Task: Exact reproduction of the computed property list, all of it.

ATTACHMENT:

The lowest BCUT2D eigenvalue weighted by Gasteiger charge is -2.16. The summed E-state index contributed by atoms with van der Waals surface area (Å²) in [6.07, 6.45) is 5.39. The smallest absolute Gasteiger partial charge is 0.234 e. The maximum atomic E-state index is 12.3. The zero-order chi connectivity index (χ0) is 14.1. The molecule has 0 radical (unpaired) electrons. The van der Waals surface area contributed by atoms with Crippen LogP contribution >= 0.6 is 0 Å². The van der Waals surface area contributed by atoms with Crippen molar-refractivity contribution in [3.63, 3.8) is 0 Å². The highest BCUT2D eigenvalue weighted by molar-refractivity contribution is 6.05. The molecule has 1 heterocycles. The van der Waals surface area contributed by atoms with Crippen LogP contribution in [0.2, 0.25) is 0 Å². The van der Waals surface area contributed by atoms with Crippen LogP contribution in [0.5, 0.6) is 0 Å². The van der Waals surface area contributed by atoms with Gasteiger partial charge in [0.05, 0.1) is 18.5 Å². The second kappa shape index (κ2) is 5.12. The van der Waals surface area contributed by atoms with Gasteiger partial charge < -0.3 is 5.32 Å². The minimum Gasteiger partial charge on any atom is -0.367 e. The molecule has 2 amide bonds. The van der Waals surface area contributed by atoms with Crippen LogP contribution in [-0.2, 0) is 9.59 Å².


The lowest BCUT2D eigenvalue weighted by Gasteiger charge is -2.16. The summed E-state index contributed by atoms with van der Waals surface area (Å²) in [6.07, 6.45) is 5.39. The smallest absolute Gasteiger partial charge is 0.234 e. The maximum atomic E-state index is 12.3. The zero-order chi connectivity index (χ0) is 14.1. The molecule has 0 radical (unpaired) electrons. The van der Waals surface area contributed by atoms with Crippen LogP contribution >= 0.6 is 0 Å². The van der Waals surface area contributed by atoms with Crippen molar-refractivity contribution in [3.63, 3.8) is 0 Å². The highest BCUT2D eigenvalue weighted by molar-refractivity contribution is 6.05. The molecule has 1 heterocycles. The van der Waals surface area contributed by atoms with Crippen LogP contribution in [0.2, 0.25) is 0 Å². The van der Waals surface area contributed by atoms with Crippen LogP contribution in [0.5, 0.6) is 0 Å². The van der Waals surface area contributed by atoms with Gasteiger partial charge in [0.05, 0.1) is 18.5 Å². The second kappa shape index (κ2) is 5.12. The van der Waals surface area contributed by atoms with Gasteiger partial charge < -0.3 is 5.32 Å². The minimum Gasteiger partial charge on any atom is -0.367 e. The molecule has 2 amide bonds. The van der Waals surface area contributed by atoms with Crippen LogP contribution in [-0.2, 0) is 9.59 Å².